The Ruto-Odinga unification is designed to impose severe cuts, tax hikes, and privatizations demanded by the banks and global financial capital, spearheaded by the International Monetary Fund (IMF). It is a message to global finance, coming on the same day Moody’s downgraded Kenya’s credit rating, which will result in higher interest rates for the country, and just days before the IMF is expected to delay approval of fresh funding for Kenya under its medium-term programme.

The “dialogue” farce is supported by the Central Organization of Trade Unions (COTU-K), comprising 36 trade unions representing over 1.5 million workers. Secretary General Francis Atwoli declared that it would “help mitigate the ongoing demonstrations and promote social cohesion.”

The decision of Azimio to join the government has led to a torrent of opposition which confirms that the growing upsurge, despite its limitations, is developing outside of the official parties of the ruling class and the trade unions.

One X user said, “Political class regrouping to secure selfish interests through an opposition handshake. But what we want to tell Raila Odinga is that those harmless youth didn’t die on the streets for senseless dialogues. Raila, who are we? You’re not our leader.” Another said, “Raila, as you go ahead and dialogue, kindly don’t involve us. Discuss your private matters. You don’t speak on our behalf.”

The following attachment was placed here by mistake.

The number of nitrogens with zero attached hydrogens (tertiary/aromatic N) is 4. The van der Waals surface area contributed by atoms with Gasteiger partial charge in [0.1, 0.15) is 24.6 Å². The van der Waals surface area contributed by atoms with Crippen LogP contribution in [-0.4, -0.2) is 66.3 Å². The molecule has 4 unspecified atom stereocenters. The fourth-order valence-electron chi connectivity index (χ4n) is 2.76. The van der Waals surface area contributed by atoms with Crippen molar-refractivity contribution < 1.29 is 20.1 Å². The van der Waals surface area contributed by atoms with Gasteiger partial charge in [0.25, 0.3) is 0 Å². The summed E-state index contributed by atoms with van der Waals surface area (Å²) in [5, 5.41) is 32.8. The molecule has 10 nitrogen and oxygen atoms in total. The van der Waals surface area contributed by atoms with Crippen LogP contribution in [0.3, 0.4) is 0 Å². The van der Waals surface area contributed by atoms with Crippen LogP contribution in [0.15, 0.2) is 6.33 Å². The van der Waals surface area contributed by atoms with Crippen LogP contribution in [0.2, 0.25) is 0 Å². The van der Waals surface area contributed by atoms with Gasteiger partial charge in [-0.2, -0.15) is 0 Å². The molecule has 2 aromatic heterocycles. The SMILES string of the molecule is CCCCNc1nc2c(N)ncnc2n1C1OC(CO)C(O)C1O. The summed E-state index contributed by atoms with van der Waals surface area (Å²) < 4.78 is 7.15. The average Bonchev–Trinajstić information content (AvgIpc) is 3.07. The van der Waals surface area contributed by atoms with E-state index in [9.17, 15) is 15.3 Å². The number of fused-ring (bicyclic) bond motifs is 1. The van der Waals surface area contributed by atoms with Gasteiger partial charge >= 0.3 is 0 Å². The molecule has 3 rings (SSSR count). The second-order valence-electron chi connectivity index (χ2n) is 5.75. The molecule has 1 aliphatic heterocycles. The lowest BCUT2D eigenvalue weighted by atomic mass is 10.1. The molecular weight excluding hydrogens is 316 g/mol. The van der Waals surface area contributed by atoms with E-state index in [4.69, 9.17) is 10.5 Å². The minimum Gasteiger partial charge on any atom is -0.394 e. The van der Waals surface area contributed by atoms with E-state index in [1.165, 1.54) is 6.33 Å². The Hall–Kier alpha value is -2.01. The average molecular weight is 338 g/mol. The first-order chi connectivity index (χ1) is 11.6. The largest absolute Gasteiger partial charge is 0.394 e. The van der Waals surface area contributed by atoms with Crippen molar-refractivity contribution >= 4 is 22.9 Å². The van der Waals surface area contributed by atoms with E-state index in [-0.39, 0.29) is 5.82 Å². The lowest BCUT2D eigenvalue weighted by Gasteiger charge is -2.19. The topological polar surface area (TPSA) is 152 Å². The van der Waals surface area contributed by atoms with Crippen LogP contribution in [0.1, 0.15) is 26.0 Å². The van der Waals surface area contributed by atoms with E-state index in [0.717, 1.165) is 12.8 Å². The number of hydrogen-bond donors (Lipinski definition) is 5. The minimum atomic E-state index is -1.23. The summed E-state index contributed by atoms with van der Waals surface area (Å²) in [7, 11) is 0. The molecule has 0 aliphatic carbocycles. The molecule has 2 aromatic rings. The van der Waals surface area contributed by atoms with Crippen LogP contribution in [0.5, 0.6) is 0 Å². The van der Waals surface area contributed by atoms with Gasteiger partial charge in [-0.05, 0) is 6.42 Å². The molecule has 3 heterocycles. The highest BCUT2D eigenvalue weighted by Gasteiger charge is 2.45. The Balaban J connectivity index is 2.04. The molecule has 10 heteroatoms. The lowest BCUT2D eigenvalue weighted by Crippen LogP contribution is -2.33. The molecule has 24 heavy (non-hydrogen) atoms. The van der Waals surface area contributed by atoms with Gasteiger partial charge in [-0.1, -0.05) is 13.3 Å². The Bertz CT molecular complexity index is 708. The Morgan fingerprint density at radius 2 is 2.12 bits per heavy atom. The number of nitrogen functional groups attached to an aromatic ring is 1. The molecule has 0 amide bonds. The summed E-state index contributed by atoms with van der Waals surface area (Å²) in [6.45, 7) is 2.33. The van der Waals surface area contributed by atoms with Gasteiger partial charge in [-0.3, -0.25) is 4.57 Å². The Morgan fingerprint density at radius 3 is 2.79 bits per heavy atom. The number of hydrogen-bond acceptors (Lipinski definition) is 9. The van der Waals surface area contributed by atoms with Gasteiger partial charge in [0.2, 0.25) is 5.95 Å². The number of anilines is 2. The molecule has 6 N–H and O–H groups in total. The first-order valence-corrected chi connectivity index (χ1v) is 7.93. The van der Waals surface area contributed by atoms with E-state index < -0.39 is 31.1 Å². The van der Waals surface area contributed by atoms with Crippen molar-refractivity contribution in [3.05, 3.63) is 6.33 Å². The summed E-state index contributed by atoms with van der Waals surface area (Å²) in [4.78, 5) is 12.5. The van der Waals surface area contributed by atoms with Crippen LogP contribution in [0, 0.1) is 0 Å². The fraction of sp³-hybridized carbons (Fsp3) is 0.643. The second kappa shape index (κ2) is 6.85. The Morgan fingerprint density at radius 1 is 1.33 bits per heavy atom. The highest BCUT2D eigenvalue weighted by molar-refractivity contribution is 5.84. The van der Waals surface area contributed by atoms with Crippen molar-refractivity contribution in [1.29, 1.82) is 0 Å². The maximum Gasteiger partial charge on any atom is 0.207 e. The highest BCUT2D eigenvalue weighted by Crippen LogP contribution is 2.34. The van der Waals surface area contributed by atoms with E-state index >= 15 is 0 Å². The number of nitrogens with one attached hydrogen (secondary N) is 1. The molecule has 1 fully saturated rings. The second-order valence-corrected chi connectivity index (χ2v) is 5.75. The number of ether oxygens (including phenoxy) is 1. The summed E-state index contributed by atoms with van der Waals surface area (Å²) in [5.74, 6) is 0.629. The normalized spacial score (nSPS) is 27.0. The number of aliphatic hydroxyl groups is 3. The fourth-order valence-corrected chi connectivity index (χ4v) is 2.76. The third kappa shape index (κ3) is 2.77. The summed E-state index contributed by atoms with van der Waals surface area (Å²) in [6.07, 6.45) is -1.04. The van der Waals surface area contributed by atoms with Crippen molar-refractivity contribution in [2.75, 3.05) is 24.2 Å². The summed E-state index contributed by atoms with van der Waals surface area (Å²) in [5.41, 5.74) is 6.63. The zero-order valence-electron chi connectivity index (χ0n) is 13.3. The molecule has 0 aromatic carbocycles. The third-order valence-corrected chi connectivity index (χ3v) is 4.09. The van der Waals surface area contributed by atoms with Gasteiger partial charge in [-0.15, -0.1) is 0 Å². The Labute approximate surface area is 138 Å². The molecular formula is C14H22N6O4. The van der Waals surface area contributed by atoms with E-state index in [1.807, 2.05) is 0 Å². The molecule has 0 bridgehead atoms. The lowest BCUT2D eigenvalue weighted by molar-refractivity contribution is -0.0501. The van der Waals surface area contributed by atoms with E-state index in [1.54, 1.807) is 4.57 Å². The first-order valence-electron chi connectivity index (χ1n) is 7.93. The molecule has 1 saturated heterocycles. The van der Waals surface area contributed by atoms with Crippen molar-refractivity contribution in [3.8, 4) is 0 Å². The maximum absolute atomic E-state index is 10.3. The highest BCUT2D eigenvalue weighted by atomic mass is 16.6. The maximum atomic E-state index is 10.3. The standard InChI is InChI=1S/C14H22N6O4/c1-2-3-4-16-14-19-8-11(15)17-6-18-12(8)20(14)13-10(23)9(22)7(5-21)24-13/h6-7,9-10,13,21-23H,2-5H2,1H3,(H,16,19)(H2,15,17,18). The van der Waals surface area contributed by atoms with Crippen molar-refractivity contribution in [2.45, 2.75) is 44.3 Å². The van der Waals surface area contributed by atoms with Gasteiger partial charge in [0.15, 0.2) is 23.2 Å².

“Who is ‘We’?” one posted. “We are the people. It’s us versus the politicians now guys,” he added.

Cyprian commented, “Raila Odinga is the biggest enemy of the Gen-Z movement. He has been worried all along because it’s now clear that Kenyans can unite without him, putting his bargaining power at risk.”

TheDragon said, “Raila is our enemy just like any other politician in Kenya, he’s just playing for his own interests”

An anonymous letter widely circulating on social media stated, “Dear Raila Odinga, your decision today, to stand with our oppressors validates our choices for not wanting you involved in our protests from the beginning … We will NOT allow you to hijack our movement to satisfy your political greed. YOU DO NOT speak for us and today you have shown that you stand with the thieves and the killers. WE WILL NOT BE SILENCED … We will drain this swamp with you in it. This is not business as usual.”